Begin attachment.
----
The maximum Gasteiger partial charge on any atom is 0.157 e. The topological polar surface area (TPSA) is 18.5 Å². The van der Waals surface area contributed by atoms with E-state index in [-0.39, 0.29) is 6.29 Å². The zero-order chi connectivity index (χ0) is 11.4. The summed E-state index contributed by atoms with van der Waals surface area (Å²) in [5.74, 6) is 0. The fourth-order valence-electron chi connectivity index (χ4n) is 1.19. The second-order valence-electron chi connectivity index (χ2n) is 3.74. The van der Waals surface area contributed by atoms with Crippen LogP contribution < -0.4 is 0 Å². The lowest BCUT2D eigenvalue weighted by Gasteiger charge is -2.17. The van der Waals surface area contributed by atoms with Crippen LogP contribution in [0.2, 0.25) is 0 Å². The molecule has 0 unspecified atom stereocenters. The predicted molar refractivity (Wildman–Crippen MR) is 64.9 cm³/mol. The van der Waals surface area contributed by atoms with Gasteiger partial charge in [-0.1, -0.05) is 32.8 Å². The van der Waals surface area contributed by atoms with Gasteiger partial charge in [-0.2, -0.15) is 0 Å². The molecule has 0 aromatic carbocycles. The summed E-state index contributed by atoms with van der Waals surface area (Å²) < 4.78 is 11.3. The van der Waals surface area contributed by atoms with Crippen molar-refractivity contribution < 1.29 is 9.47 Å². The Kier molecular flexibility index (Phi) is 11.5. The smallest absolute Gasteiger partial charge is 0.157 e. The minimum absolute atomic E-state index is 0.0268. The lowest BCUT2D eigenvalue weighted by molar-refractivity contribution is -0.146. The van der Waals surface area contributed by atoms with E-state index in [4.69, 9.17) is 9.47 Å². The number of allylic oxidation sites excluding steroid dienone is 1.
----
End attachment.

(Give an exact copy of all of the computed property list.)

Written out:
The maximum Gasteiger partial charge on any atom is 0.157 e. The topological polar surface area (TPSA) is 18.5 Å². The van der Waals surface area contributed by atoms with E-state index in [-0.39, 0.29) is 6.29 Å². The zero-order chi connectivity index (χ0) is 11.4. The summed E-state index contributed by atoms with van der Waals surface area (Å²) in [5.74, 6) is 0. The fourth-order valence-electron chi connectivity index (χ4n) is 1.19. The second-order valence-electron chi connectivity index (χ2n) is 3.74. The van der Waals surface area contributed by atoms with Crippen LogP contribution < -0.4 is 0 Å². The lowest BCUT2D eigenvalue weighted by Gasteiger charge is -2.17. The van der Waals surface area contributed by atoms with Crippen LogP contribution in [0.2, 0.25) is 0 Å². The molecule has 0 unspecified atom stereocenters. The predicted molar refractivity (Wildman–Crippen MR) is 64.9 cm³/mol. The van der Waals surface area contributed by atoms with Gasteiger partial charge in [-0.1, -0.05) is 32.8 Å². The van der Waals surface area contributed by atoms with Gasteiger partial charge in [-0.2, -0.15) is 0 Å². The molecule has 0 aromatic carbocycles. The summed E-state index contributed by atoms with van der Waals surface area (Å²) < 4.78 is 11.3. The van der Waals surface area contributed by atoms with Crippen molar-refractivity contribution < 1.29 is 9.47 Å². The Kier molecular flexibility index (Phi) is 11.5. The smallest absolute Gasteiger partial charge is 0.157 e. The minimum absolute atomic E-state index is 0.0268. The lowest BCUT2D eigenvalue weighted by molar-refractivity contribution is -0.146. The van der Waals surface area contributed by atoms with E-state index in [4.69, 9.17) is 9.47 Å². The number of allylic oxidation sites excluding steroid dienone is 1.